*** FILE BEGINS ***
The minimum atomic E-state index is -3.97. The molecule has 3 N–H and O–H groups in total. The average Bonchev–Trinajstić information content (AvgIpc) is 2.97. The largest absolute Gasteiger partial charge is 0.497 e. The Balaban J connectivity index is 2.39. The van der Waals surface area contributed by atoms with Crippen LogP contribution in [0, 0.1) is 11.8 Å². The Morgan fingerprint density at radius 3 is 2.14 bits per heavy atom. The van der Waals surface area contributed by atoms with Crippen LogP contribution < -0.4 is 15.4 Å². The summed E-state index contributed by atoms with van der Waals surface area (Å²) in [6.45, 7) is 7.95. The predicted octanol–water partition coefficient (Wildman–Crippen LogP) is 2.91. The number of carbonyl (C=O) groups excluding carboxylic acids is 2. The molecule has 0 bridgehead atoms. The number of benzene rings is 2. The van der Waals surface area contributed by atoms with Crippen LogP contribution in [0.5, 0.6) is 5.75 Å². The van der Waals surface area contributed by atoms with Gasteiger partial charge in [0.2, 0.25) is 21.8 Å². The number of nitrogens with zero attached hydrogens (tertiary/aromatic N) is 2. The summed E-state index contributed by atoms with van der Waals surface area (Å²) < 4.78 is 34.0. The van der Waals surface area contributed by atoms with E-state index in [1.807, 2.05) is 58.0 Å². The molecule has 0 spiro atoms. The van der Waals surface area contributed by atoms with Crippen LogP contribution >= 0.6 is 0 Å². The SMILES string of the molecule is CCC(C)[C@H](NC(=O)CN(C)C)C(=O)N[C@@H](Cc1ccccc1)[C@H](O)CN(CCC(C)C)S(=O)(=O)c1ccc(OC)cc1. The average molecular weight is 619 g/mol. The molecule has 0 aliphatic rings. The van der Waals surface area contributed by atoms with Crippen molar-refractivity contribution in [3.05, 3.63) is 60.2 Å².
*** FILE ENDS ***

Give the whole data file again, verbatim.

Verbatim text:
The minimum atomic E-state index is -3.97. The molecule has 3 N–H and O–H groups in total. The average Bonchev–Trinajstić information content (AvgIpc) is 2.97. The largest absolute Gasteiger partial charge is 0.497 e. The Balaban J connectivity index is 2.39. The van der Waals surface area contributed by atoms with Crippen LogP contribution in [0, 0.1) is 11.8 Å². The Morgan fingerprint density at radius 3 is 2.14 bits per heavy atom. The van der Waals surface area contributed by atoms with Crippen LogP contribution < -0.4 is 15.4 Å². The summed E-state index contributed by atoms with van der Waals surface area (Å²) in [6.45, 7) is 7.95. The predicted octanol–water partition coefficient (Wildman–Crippen LogP) is 2.91. The number of carbonyl (C=O) groups excluding carboxylic acids is 2. The molecule has 0 bridgehead atoms. The number of benzene rings is 2. The van der Waals surface area contributed by atoms with Crippen LogP contribution in [0.5, 0.6) is 5.75 Å². The van der Waals surface area contributed by atoms with Gasteiger partial charge in [0.2, 0.25) is 21.8 Å². The number of nitrogens with zero attached hydrogens (tertiary/aromatic N) is 2. The summed E-state index contributed by atoms with van der Waals surface area (Å²) < 4.78 is 34.0. The van der Waals surface area contributed by atoms with E-state index in [1.807, 2.05) is 58.0 Å². The molecule has 0 spiro atoms. The van der Waals surface area contributed by atoms with Crippen LogP contribution >= 0.6 is 0 Å². The SMILES string of the molecule is CCC(C)[C@H](NC(=O)CN(C)C)C(=O)N[C@@H](Cc1ccccc1)[C@H](O)CN(CCC(C)C)S(=O)(=O)c1ccc(OC)cc1. The average molecular weight is 619 g/mol. The molecule has 0 aliphatic rings. The van der Waals surface area contributed by atoms with Crippen molar-refractivity contribution in [3.05, 3.63) is 60.2 Å².